Efforts underway to expand, overhaul Ohio medical marijuana program

State lawmakers and others are proposing major changes to Ohio’s medical marijuana program, ranging from restructuring how the program is managed to legalizing full recreational adult use.

An Ohio House bill with some bipartisan support would allow for the cultivation, purchase and possession of cannabis by Ohioans older than 21 and allows for the expungement of conviction records for previous cultivation and possession offenses.

House Bill 168, introduced by state Reps. Jamie Callender, R-Concord, and Casey Weinstein, D-Hudson, also would implement a 10% sales tax on adult-use cannabis products, if passed.

“It’s time for Ohio to act on this before we fall too much further behind our neighbors,” said Weinstein. “Adult-use is good for our economy, good for our justice system, and the right thing to do.”

Expanded eligibility

Senate Bill 9, introduced by state Sens. Steve Huffman, R-Tipp City, and Kirk Schuring, R-Canton, would expand the state’s medical marijuana program by adding to the list of treatments for medical conditions and adding more permissible forms of medical marijuana.

Huffman is a physician. The Ohio Medical Marijuana Control Program does not list him as a doctor who is certified to recommend marijuana.

The proposal also would create a 13-member oversight commission that would oversee the Division of Marijuana Control within the Department of Commerce to oversee the state’s medical marijuana program.

Citizen initiative

The Coalition to Regulate Marijuana like Alcohol is collecting petition signatures to get a measure on November’s ballot. The proposal was submitted through an initiated statute, so it is not an amendment to Ohio’s constitution.

The coalition needs to get 124,000 signatures from at least half of Ohio’s 88 counties by July 5 to proceed.

Tom Haren, spokesman of the Coalition to Regulate Marijuana Like Alcohol, said an adult-use recreational program, if legalized, should not eliminate the medical marijuana program: instead, they should work side by side.

His coalition’s proposal includes language that would allow an adult-use program to fall under the same system that oversees the state’s medical marijuana programming.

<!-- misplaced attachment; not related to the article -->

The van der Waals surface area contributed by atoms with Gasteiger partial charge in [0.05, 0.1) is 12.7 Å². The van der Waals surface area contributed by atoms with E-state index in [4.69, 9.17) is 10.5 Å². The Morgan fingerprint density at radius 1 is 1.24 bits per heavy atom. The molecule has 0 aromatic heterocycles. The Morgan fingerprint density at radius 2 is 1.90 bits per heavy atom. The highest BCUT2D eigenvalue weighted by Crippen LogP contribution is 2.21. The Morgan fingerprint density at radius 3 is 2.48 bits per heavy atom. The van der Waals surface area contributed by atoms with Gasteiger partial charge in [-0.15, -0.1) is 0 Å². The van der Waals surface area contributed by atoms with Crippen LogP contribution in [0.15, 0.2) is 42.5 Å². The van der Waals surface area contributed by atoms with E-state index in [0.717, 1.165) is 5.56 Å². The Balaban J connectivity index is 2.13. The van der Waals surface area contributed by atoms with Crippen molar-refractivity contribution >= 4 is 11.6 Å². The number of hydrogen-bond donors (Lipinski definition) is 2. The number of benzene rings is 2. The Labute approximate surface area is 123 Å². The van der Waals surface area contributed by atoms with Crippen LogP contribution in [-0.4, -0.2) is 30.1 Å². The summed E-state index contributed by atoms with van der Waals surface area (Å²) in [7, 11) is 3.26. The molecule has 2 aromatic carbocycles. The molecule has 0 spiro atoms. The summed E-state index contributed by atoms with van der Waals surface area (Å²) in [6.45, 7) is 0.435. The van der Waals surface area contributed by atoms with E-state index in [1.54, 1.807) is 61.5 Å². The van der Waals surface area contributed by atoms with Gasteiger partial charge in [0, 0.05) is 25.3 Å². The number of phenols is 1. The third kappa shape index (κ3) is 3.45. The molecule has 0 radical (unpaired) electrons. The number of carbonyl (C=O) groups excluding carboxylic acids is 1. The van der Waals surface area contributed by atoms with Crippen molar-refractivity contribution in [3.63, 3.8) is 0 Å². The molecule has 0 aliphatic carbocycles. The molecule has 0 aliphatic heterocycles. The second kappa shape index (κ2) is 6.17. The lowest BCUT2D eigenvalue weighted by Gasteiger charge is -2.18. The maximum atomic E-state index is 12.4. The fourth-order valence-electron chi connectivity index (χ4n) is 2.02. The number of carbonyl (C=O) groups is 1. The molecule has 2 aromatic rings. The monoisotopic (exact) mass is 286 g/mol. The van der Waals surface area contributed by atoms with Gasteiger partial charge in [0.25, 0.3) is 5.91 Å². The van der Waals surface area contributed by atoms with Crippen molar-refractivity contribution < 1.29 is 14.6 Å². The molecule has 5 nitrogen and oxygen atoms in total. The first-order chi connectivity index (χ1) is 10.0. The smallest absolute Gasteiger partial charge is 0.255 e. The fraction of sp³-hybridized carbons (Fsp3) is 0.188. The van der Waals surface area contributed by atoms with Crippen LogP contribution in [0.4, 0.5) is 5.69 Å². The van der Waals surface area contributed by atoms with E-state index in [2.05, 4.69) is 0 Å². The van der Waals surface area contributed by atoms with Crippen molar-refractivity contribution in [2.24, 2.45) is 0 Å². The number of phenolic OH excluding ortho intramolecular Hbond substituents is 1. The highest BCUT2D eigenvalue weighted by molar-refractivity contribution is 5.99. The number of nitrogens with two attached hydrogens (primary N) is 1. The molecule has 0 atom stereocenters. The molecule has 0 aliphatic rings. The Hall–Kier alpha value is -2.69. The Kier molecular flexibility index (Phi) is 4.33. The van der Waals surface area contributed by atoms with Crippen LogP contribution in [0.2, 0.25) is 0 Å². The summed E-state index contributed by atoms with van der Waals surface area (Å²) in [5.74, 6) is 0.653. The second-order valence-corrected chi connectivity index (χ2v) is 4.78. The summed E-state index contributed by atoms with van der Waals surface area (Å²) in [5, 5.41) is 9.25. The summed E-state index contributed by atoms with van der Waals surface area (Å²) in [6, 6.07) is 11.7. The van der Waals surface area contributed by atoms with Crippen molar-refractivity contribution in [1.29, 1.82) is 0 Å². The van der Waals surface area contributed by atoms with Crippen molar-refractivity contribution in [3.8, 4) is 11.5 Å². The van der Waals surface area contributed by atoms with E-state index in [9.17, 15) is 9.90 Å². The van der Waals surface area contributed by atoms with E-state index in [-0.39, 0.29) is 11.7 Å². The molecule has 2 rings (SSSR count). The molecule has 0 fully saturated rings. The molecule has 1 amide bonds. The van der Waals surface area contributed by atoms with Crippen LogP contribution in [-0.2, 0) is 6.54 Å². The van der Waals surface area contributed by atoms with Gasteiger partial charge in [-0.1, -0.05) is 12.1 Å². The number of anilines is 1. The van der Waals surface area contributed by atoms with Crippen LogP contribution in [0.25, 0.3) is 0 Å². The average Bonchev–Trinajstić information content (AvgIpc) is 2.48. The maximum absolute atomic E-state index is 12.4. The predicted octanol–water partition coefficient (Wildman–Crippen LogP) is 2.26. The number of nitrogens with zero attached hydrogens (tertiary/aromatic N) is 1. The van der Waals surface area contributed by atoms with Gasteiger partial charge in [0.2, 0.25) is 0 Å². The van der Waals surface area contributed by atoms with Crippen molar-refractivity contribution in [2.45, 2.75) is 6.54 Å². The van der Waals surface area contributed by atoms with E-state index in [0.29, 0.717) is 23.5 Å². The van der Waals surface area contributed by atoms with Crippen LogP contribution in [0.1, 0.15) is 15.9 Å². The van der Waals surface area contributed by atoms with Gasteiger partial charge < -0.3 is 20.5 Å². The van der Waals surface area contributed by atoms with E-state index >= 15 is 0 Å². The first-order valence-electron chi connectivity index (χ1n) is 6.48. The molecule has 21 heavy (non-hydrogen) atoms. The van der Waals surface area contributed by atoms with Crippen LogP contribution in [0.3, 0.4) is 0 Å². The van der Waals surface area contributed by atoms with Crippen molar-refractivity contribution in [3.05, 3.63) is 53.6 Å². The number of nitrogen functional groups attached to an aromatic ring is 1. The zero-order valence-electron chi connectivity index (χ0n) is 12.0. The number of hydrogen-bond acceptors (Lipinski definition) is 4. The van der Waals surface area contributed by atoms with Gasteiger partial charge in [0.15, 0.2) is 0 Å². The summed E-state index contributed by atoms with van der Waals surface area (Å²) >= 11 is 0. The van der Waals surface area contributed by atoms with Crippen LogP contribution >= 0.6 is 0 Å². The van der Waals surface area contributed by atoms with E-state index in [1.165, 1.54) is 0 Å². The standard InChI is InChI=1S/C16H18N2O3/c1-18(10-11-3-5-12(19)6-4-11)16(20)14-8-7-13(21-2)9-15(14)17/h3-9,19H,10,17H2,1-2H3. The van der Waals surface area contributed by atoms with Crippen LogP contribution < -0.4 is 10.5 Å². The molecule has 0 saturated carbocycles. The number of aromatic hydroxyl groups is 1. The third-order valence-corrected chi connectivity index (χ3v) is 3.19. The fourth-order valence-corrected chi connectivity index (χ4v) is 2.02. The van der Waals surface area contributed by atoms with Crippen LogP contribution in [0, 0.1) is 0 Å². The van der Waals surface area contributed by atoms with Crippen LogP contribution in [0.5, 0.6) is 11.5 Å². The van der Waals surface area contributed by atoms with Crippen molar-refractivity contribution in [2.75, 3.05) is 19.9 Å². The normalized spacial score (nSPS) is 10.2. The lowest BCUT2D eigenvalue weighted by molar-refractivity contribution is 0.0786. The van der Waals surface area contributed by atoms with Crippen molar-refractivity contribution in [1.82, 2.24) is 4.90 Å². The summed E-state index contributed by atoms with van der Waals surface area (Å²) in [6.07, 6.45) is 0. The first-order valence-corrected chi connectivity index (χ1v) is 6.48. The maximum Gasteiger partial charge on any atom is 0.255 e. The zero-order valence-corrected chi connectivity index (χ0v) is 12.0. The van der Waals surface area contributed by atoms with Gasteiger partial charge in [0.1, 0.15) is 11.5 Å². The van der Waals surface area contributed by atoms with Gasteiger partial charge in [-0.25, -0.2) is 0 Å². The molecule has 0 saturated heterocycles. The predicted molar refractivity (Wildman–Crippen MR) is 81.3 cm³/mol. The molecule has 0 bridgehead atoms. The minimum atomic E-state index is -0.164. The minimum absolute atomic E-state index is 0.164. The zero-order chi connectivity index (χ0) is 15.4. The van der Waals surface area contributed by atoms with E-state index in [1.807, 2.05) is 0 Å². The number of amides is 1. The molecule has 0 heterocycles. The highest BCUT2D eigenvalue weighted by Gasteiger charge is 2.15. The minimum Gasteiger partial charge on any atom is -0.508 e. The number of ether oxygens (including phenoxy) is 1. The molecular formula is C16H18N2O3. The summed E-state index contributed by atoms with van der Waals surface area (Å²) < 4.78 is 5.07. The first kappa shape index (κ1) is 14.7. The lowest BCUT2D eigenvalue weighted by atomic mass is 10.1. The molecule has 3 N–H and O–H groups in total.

Oversight change

Other proposals could see some state agencies taking a step back from overseeing the medical marijuana program.

The state’s proposed budget, passed by the Ohio House and working its way through the Ohio Senate, would create the Division of Medical Marijuana Control within the commerce department. Oversight of the state’s medical marijuana programming would be passed onto this new division.

The Board of Pharmacy regulates medical marijuana dispensaries and the patient registry, and the Department of Commerce regulates cultivators, processors, and testing laboratories, according to a spokesperson of the commerce department.

“The proposal in the budget consolidates the (Medical Marijuana Control Program) under one agency, Commerce. What is proposed in the budget would simply allow for the necessary technical statutory language to achieve a clean consolidation of the program and no medical marijuana policy matters are included in the budget,” spokesperson Jennifer Jarrell said.

Marijuana and youth

Prevention and recovery professionals urge caution with current proposals before the Ohio House and Senate.

Montgomery County Prevention Coalition manager Colleen Oakes testified against an earlier version of Senate Bill 9, but said she is hopeful about proposed changes to the language.

The coalition’s core does not lie in prohibition. In fact, some of her board members are registered patients in the state’s medical marijuana program.

“We also recognize that medical marijuana does have benefits for some individuals,” she said. “But we’re trying to protect our youth and our most vulnerable populations.”

Oakes wants to see provisions against social media advertising of medical marijuana remain in any changes that come to Ohio medical cannabis control.

A 2017 U.S. Centers for Disease Control study found exposure to advertisements related to marijuana were associated with higher odds of current marijuana use among adolescents.

“To them, the more that they see people use it, it seems more normal to them,” Oakes said. “They’re not thinking about the harm that it can cause to them or their negative associations with a substance, and then they’re more likely to use.”

She said regulations that limit marijuana advertisements to adolescents, and educational campaigns on harmfulness of illicit marijuana use, are needed.

The prevention coalition leader also disapproves of provisions that would add opioid use disorder to the list of qualifying conditions and pivot medical marijuana program oversight solely to the Ohio Department of Commerce. She’d be happier seeing the program fall under the pharmacy board.

“We really are urging our lawmakers to follow the science on this,” she said. “If we’re calling it a medical marijuana program, we need to treat it like medicine and follow research.”

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